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Godo Kaisha IP Bridge 1 v. TCL Communication Technology Holdings Ltd.

United States District Court, D. Delaware

February 27, 2017

GODO KAISHA IP BRIDGE 1, Plaintiff,
v.
TCL COMMUNICATION TECHNOLOGY HOLDINGS LIMITED, a Chinese Corporation, TCT MOBILE LIMITED, a Hong Kong Corporation, TCT MOBILE US, INC., a Delaware Corporation, and TCT MOBILE, INC., a Delaware Corporation, Defendants.

          REPORT AND RECOMMENDATION

          SHERRY R. FALLON, UNITED STATES MAGISTRATE JUDGE

         I. INTRODUCTION

         Presently before the court in this patent infringement action is plaintiff Godo Kaisha IP Bridge 1's ("IP Bridge") motion to dismiss the counterclaims of defendants TCT Mobile (US), Inc. and TCT Mobile, Inc. (D.I. 74) For the following reasons, I recommend that the court grant the motion to dismiss without prejudice, and afford TCT the opportunity to amend its counterclaims.

         II. BACKGROUND

         A. Procedural History

         IP Bridge filed this action on July 24, 2015 against TCL Communication Technology Holdings Limited ("TCL Holdings"), TCT Mobile Limited ("TCT Mobile"), and TCT Mobile (US), Inc. (collectively, together with TCT Mobile, Inc., "defendants"), asserting causes of action for the alleged infringement of three of its patents owned by assignment.[1] (D.I. 1) The patents-in-suit are directed to technology declared essential to the global 2G, 3G, and 4G telecommunications standards established by the European Telecommunications Standards Institute ("ETSI"). (D.I. 68 at 9, ¶ 4) On December 11, 2015, TCT Mobile (US), Inc. answered the complaint (D.I. 16), and TCT Mobile and TCL Holdings filed a motion to dismiss for lack of personal jurisdiction pursuant to Rule 12(b)(2) (D.I. 17). While the motion to dismiss for lack of personal jurisdiction was pending, IP Bridge filed an amended complaint on July 14, 2016, adding TCT Mobile, Inc. as a defendant. (D.I. 63) The parties stipulated that this amendment would have no bearing on the substance of the Rule 12(b)(2) motion to dismiss. (D.I. 62) The amended complaint alleges that defendants infringed the patents-in-suit by designing, manufacturing, using, marketing, importing, offering for sale, and selling mobile phones and tablets under the brands "Alcatel OneTouch" and "TCL" (the "Accused Products"). (D.I. 63 at ¶ 7) TCT Mobile (US), Inc. and TCT Mobile, Inc. filed an answer to the amended complaint on August 3, 2016, adding counterclaims for breach of contract, violations of the Sherman Act, and patent misuse. (D.I. 68)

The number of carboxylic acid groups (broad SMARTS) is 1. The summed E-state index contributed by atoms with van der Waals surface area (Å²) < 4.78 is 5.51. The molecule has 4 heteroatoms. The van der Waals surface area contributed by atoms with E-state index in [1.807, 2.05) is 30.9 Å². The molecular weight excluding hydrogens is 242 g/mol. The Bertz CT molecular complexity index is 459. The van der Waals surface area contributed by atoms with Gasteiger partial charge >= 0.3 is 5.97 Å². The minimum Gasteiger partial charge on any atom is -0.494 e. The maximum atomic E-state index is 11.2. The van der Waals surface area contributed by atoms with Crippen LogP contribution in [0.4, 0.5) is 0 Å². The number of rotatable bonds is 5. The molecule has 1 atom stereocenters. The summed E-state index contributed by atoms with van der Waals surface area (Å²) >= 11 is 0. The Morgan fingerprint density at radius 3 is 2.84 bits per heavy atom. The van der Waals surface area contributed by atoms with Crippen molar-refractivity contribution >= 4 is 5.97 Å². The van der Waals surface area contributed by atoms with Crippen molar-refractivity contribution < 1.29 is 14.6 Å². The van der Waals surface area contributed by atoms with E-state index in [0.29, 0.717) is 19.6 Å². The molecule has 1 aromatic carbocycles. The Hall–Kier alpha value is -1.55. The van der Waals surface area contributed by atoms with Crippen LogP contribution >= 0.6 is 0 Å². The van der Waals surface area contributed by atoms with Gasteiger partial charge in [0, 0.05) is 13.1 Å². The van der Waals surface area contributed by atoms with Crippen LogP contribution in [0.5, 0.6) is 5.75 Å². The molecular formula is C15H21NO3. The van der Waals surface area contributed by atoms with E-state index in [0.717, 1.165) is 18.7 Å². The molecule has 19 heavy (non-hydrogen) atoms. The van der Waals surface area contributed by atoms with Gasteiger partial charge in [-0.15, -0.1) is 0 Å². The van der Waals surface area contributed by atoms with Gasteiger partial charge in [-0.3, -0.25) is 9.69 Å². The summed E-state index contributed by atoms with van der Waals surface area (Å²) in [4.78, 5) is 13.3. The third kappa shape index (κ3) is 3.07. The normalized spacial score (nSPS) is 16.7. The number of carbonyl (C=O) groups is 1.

On August 17, 2016, this court issued a Report and Recommendation, which recommended denial of the motion to dismiss. (D.I. 72) The court entered a Memorandum Order adopting the Report and Recommendation on September 29, 2016. (D.I. 103) IP Bridge filed the instant motion to dismiss the counterclaims asserted by TCT Mobile (US), Inc. and TCT Mobile, Inc. (together, "TCT") on August 22, 2016. (D.I. 74)

         B. Factual Background

         IP Bridge's predecessor-in-interest, Panasonic Corporation ("Panasonic"), committed to licensing the patents-in-suit on "fair, reasonable and non-discriminatory terms" ("FRAND") as essential patents to the global 2G, 3G, and 4G cellular telecommunications standards. (D.I. 68 at ¶ 4) Panasonic made this commitment to ETSI in return for inclusion of the patents on ETSI's roster of "standard essential patents" ("SEPs"). (Id. at ¶¶ 11-13)